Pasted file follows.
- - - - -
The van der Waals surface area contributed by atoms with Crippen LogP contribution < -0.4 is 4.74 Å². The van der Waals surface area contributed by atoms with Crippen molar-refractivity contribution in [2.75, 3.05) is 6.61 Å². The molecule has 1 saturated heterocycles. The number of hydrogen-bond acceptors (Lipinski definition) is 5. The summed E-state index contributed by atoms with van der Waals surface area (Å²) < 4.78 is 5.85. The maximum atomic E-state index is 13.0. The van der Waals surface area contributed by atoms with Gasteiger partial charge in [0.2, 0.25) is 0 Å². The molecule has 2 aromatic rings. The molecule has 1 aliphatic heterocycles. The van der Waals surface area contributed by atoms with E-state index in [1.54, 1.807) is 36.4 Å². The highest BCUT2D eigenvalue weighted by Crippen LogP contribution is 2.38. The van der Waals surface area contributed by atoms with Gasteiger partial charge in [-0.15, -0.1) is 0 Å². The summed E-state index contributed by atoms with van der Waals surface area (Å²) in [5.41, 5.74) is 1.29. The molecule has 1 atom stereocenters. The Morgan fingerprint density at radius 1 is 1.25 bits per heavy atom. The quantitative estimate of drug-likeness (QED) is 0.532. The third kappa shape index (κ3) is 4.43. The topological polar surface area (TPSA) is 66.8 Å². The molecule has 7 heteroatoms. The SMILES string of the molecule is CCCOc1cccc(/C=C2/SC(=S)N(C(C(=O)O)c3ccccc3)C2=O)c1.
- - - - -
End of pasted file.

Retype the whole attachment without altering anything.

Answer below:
The van der Waals surface area contributed by atoms with Crippen LogP contribution < -0.4 is 4.74 Å². The van der Waals surface area contributed by atoms with Crippen molar-refractivity contribution in [2.75, 3.05) is 6.61 Å². The molecule has 1 saturated heterocycles. The number of hydrogen-bond acceptors (Lipinski definition) is 5. The summed E-state index contributed by atoms with van der Waals surface area (Å²) < 4.78 is 5.85. The maximum atomic E-state index is 13.0. The van der Waals surface area contributed by atoms with Gasteiger partial charge in [0.2, 0.25) is 0 Å². The molecule has 2 aromatic rings. The molecule has 1 aliphatic heterocycles. The van der Waals surface area contributed by atoms with E-state index in [1.54, 1.807) is 36.4 Å². The highest BCUT2D eigenvalue weighted by Crippen LogP contribution is 2.38. The van der Waals surface area contributed by atoms with Gasteiger partial charge in [-0.15, -0.1) is 0 Å². The summed E-state index contributed by atoms with van der Waals surface area (Å²) in [5.41, 5.74) is 1.29. The molecule has 1 atom stereocenters. The Morgan fingerprint density at radius 1 is 1.25 bits per heavy atom. The quantitative estimate of drug-likeness (QED) is 0.532. The third kappa shape index (κ3) is 4.43. The topological polar surface area (TPSA) is 66.8 Å². The molecule has 7 heteroatoms. The SMILES string of the molecule is CCCOc1cccc(/C=C2/SC(=S)N(C(C(=O)O)c3ccccc3)C2=O)c1.